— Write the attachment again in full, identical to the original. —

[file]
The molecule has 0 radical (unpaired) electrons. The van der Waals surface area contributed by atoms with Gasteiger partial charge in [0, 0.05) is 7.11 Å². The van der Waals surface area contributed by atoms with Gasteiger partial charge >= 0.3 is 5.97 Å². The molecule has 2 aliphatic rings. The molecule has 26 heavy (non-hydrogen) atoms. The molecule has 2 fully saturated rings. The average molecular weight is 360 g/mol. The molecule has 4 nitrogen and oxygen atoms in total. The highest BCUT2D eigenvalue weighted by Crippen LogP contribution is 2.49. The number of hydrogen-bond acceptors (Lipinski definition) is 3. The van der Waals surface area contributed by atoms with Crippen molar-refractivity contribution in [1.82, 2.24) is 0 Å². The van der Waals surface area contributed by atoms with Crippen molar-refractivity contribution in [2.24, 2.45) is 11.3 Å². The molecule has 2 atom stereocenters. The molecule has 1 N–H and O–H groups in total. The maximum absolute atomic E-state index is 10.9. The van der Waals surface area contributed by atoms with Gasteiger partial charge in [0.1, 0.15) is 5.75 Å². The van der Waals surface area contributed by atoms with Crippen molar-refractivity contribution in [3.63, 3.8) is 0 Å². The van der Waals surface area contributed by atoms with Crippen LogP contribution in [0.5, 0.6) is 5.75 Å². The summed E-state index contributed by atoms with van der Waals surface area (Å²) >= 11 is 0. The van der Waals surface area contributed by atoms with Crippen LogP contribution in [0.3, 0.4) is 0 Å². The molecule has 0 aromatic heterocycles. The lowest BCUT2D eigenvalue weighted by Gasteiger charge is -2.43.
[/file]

The molecule has 0 radical (unpaired) electrons. The van der Waals surface area contributed by atoms with Gasteiger partial charge in [0, 0.05) is 7.11 Å². The van der Waals surface area contributed by atoms with Gasteiger partial charge >= 0.3 is 5.97 Å². The molecule has 2 aliphatic rings. The molecule has 26 heavy (non-hydrogen) atoms. The molecule has 2 fully saturated rings. The average molecular weight is 360 g/mol. The molecule has 4 nitrogen and oxygen atoms in total. The highest BCUT2D eigenvalue weighted by Crippen LogP contribution is 2.49. The number of hydrogen-bond acceptors (Lipinski definition) is 3. The van der Waals surface area contributed by atoms with Crippen molar-refractivity contribution in [1.82, 2.24) is 0 Å². The van der Waals surface area contributed by atoms with Crippen molar-refractivity contribution in [2.24, 2.45) is 11.3 Å². The molecule has 2 atom stereocenters. The molecule has 1 N–H and O–H groups in total. The maximum absolute atomic E-state index is 10.9. The van der Waals surface area contributed by atoms with Gasteiger partial charge in [0.1, 0.15) is 5.75 Å². The van der Waals surface area contributed by atoms with Crippen molar-refractivity contribution in [3.63, 3.8) is 0 Å². The van der Waals surface area contributed by atoms with Crippen LogP contribution in [0.5, 0.6) is 5.75 Å². The summed E-state index contributed by atoms with van der Waals surface area (Å²) >= 11 is 0. The van der Waals surface area contributed by atoms with Crippen LogP contribution in [0.3, 0.4) is 0 Å². The molecule has 0 aromatic heterocycles. The lowest BCUT2D eigenvalue weighted by Gasteiger charge is -2.43.